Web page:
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ICT Policy Choices and Digital Development in Africa

Trade Briefs

ICT Policy Choices and Digital Development in Africa

ICT Policy Choices and Digital Development in Africa

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Information and Communication Technology (ICT) policies are a key driver of ‘digital development’ – the extent of integration of a country or region into the global digital world and digital economy. This is because communication, information flows, trade, business, education, finance, industry and even government are today inextricably founded in the digital world.

The ‘digital divide’ refers to the gulf between developed and developing nations in terms of digital penetration in countries and regions. However, the digital divide does not only refer to the divide between regional aggregates and countries, but to the divide that is found within countries too. Several African countries have ‘dualistic’ economies, characterised by a modernised urban sector and poor and underdeveloped rural sector. This economic dualism extends as well to digital penetration, with urban areas covered by fixed and mobile broadband, while many rural areas have little to no connectivity at all. Today, Africa lags behind the global aggregate in terms of digital development and the digital divide, but its rate of improvement is such that it is converging to global aggregates at an admirable pace.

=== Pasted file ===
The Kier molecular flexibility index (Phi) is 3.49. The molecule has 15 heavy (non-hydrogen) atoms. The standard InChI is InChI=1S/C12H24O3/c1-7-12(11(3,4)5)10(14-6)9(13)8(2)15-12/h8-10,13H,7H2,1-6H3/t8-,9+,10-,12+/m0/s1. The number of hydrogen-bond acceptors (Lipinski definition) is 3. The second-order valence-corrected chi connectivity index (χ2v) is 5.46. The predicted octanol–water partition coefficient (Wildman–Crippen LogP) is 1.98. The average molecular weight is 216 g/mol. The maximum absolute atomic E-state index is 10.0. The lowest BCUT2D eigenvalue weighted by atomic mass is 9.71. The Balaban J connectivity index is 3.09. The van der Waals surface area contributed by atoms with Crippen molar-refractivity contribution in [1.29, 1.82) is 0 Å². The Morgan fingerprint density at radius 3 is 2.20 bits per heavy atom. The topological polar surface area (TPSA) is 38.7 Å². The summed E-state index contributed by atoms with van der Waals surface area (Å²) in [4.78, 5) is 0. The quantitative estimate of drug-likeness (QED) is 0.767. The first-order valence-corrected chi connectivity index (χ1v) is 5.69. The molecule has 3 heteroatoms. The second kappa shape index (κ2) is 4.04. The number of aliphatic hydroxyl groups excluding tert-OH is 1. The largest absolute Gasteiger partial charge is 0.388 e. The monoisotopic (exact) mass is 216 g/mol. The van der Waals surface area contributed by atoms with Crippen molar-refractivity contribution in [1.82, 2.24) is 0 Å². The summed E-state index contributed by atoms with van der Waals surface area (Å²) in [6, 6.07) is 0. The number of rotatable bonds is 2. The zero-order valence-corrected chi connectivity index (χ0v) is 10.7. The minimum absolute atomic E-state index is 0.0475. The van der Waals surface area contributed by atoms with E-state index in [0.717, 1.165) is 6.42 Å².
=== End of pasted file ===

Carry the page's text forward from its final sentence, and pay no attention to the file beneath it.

Key to the furtherance of digital development is well thought-out and implemented policies. This is the responsibility of the national authorities that oversee the telecommunications industries – usually departments of communication – but other branches of government can impact the sector too, such the tax authority. This trade brief presents some metrics around progress in digital development in Africa, which has been progressing well, before examining some principles and case studies around ICT policy formation and implementation.

Readers are encouraged to quote and reproduce this material for educational, non-profit purposes, provided the source is acknowledged. All views and opinions expressed remain solely those of the authors and do not purport to reflect the views of tralac.


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